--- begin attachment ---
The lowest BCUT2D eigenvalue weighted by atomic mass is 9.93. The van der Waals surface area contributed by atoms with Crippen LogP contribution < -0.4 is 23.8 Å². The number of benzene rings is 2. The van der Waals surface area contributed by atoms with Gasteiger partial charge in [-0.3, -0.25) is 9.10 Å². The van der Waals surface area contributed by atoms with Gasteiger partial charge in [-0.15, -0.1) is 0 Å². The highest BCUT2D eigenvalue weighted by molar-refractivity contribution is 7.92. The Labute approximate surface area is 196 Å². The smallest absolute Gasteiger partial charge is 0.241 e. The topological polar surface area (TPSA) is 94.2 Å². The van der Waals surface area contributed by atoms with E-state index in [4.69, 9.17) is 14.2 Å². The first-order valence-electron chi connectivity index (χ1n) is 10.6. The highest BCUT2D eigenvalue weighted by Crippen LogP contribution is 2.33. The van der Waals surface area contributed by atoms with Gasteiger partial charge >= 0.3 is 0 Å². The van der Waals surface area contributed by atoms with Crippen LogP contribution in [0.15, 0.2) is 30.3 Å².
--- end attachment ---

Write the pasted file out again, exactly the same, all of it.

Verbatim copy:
The lowest BCUT2D eigenvalue weighted by atomic mass is 9.93. The van der Waals surface area contributed by atoms with Crippen LogP contribution < -0.4 is 23.8 Å². The number of benzene rings is 2. The van der Waals surface area contributed by atoms with Gasteiger partial charge in [-0.3, -0.25) is 9.10 Å². The van der Waals surface area contributed by atoms with Gasteiger partial charge in [-0.15, -0.1) is 0 Å². The highest BCUT2D eigenvalue weighted by molar-refractivity contribution is 7.92. The Labute approximate surface area is 196 Å². The smallest absolute Gasteiger partial charge is 0.241 e. The topological polar surface area (TPSA) is 94.2 Å². The van der Waals surface area contributed by atoms with E-state index in [4.69, 9.17) is 14.2 Å². The first-order valence-electron chi connectivity index (χ1n) is 10.6. The highest BCUT2D eigenvalue weighted by Crippen LogP contribution is 2.33. The van der Waals surface area contributed by atoms with Gasteiger partial charge >= 0.3 is 0 Å². The van der Waals surface area contributed by atoms with Crippen LogP contribution in [0.15, 0.2) is 30.3 Å².